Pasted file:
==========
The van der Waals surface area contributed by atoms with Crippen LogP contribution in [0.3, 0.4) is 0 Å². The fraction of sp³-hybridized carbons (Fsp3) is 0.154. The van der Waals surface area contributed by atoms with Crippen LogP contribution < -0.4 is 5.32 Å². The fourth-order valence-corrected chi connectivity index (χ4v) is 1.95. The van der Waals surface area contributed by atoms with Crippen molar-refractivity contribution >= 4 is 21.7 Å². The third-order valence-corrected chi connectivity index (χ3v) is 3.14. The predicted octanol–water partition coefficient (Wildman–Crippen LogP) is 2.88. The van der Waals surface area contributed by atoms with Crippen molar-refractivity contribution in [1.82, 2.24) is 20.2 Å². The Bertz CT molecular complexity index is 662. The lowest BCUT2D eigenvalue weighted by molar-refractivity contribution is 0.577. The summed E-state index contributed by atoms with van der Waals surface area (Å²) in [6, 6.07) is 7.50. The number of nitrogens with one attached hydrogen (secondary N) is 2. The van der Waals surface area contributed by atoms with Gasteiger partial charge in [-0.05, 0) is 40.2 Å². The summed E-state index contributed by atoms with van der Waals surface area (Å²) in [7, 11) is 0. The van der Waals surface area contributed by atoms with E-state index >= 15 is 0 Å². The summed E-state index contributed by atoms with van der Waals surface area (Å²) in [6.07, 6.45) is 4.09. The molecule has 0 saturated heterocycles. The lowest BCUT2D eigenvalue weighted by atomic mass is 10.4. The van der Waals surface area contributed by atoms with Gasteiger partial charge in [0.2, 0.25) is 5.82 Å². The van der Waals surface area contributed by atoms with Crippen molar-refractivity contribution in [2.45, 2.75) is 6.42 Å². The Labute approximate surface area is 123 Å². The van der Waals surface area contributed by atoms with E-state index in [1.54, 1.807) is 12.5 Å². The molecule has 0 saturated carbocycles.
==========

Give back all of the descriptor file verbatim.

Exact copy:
The van der Waals surface area contributed by atoms with Crippen LogP contribution in [0.3, 0.4) is 0 Å². The fraction of sp³-hybridized carbons (Fsp3) is 0.154. The van der Waals surface area contributed by atoms with Crippen LogP contribution < -0.4 is 5.32 Å². The fourth-order valence-corrected chi connectivity index (χ4v) is 1.95. The van der Waals surface area contributed by atoms with Crippen molar-refractivity contribution >= 4 is 21.7 Å². The third-order valence-corrected chi connectivity index (χ3v) is 3.14. The predicted octanol–water partition coefficient (Wildman–Crippen LogP) is 2.88. The van der Waals surface area contributed by atoms with Crippen molar-refractivity contribution in [1.82, 2.24) is 20.2 Å². The Bertz CT molecular complexity index is 662. The lowest BCUT2D eigenvalue weighted by molar-refractivity contribution is 0.577. The summed E-state index contributed by atoms with van der Waals surface area (Å²) in [6, 6.07) is 7.50. The number of nitrogens with one attached hydrogen (secondary N) is 2. The van der Waals surface area contributed by atoms with Gasteiger partial charge in [-0.05, 0) is 40.2 Å². The summed E-state index contributed by atoms with van der Waals surface area (Å²) in [7, 11) is 0. The van der Waals surface area contributed by atoms with E-state index >= 15 is 0 Å². The summed E-state index contributed by atoms with van der Waals surface area (Å²) in [6.07, 6.45) is 4.09. The molecule has 0 saturated heterocycles. The lowest BCUT2D eigenvalue weighted by atomic mass is 10.4. The van der Waals surface area contributed by atoms with Gasteiger partial charge in [0.2, 0.25) is 5.82 Å². The van der Waals surface area contributed by atoms with Crippen molar-refractivity contribution in [2.45, 2.75) is 6.42 Å². The Labute approximate surface area is 123 Å². The van der Waals surface area contributed by atoms with E-state index in [1.54, 1.807) is 12.5 Å². The molecule has 0 saturated carbocycles.